Analysis: Big Oil tackles climate change

By KRISHNADEV CALAMUR  |  Feb. 13, 2008 at 7:12 PM
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HOUSTON, Feb. 13 (UPI) -- Climate change was on the agenda at an influential oil industry meeting in Houston with repeated calls for a nationwide regime.

"We want to be at the table, want to be an active participant as the U.S. government addresses this issue and comes up with a regime," Red Cavaney, president and chief executive officer of the American Petroleum Institute, the industry's lobby group, told United Press International in an interview on the sidelines of the CERAWeek energy confab. "We have certain views as individual companies within the industry but we concluded that the best thing to do was go to the table without any preconditions."

The theme was one repeated several times by top industry officials who have in the past shied away from government regulation on emissions-related issues.

James Mulva, chairman and CEO of ConocoPhillips, called Tuesday for the industry to play an active role in forming legislation that regulates greenhouse gases, which are believed to cause climate change, or risk "the train … leaving the station." He said without a coordinated U.S. policy, the industry was unlikely to be allowed to invest in major expansions because of concerns over carbon emissions.

"The U.S. needs a strong, consistent and mandatory national framework to manage carbon emissions," he said, "one that is unencumbered by diverging state and regional initiatives. Without this framework, rising public concern over climate change threatens our energy security by contributing to further access restrictions."

Similar calls for energy efficiency and a reduction in carbon emissions were made by Abdallah Jumah, president and CEO of Saudi Aramco, and Nobuo Tanaka, head of the Paris-based International Energy Agency, the energy arm of the Organization for Economic Cooperation and Development.

Linda Cook, executive director for gas and power for Shell, said she's looking for a government policy with "clarity and certainty," especially in programs like carbon taxes or a cap-and-trade system "that may impact the profitability of our investments."

She'd like alignment within the United States and globally, with "similar rules and level playing field around the world."

Cavaney acknowledged that the industry's embrace of the climate-change debate was slow in coming, and said the turning point came when Democrats took control of both houses of Congress and it became clear some sort of climate-change initiative was on the way.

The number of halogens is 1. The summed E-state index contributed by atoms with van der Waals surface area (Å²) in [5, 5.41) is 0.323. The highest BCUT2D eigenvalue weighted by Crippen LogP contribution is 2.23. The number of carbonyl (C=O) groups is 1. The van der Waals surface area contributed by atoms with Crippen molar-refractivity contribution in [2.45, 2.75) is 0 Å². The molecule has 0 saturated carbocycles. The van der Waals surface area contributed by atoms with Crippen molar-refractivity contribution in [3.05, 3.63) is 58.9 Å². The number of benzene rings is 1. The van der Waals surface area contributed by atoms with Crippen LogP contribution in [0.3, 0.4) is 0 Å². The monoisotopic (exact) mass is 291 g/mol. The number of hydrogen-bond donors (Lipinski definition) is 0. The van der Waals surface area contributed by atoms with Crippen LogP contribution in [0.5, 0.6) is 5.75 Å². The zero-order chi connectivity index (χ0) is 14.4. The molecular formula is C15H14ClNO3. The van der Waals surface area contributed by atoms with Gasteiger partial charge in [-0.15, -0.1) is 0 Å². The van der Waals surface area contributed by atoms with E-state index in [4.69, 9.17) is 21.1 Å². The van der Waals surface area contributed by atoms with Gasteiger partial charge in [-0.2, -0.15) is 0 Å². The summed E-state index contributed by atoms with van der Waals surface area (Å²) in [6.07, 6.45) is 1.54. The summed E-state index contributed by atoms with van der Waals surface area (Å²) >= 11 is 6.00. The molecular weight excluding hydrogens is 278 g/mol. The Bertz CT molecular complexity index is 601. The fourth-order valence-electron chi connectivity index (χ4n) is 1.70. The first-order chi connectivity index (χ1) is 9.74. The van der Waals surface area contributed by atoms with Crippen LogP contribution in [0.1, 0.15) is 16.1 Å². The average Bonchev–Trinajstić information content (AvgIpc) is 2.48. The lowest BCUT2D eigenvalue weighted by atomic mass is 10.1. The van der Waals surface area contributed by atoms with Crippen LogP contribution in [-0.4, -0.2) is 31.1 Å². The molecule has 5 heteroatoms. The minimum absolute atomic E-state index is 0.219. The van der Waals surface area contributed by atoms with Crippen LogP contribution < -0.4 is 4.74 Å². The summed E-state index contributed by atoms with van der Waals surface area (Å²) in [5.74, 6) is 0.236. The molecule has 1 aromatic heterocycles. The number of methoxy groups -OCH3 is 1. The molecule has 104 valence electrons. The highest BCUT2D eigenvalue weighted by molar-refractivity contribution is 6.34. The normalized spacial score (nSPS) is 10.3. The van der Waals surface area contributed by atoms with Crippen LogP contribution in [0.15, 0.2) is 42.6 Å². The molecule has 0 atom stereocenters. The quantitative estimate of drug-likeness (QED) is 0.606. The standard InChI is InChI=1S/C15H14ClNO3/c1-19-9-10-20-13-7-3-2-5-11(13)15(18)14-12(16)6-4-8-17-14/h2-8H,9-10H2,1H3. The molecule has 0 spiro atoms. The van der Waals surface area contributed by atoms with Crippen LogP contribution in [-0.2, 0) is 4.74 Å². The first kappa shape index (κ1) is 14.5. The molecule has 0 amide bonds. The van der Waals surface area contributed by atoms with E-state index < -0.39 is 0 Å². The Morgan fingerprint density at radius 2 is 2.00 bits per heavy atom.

"It's very clear the day for something having being exclusively voluntary -- it had passed," he said. "So the industry recognizes that if we're going to get something that's going to have the broadest possible participation it shouldn't disadvantage voluntary efforts, they should be part of it -- but it recognizes there should be some mandatory portion.

"(There) was the recognition that there was actually going to be a congressional effort under way. In the past, there wasn't sufficient critical mass intellectually, but when the Democrats took control of both houses of Congress and they made a strong commitment to moving this … we wanted to be participant in that."

Cavaney warned, however, that it was important for any legislative effort to tackle emissions to include the world's emerging economies -- especially China and India, two countries whose emissions have been at the center of the argument in the United States against signing on to the Kyoto Protocol, which sets binding emissions-reduction targets on its signatories.

"I don't think you can get something through the U.S. Congress without some conditions -- maybe not binding -- but some commitment … that we try to get the broadest participation possible," he said.

Costs of such participation are unlikely to be low, but within manageable limits. The IEA's Tanaka said at least $50 trillion would be needed to make a 50-percent reduction in emissions by 2050 -- or 1 percent of total gross domestic product from 2005-50. Other challenges include technical shortfalls, public perception and government involvement.

"It would essentially require a third industrial revolution, or an energy revolution, which would completely transform the way we produce and use energy and entail painful adjustment," Tanaka said.


(Ben Lando contributed to this story.)

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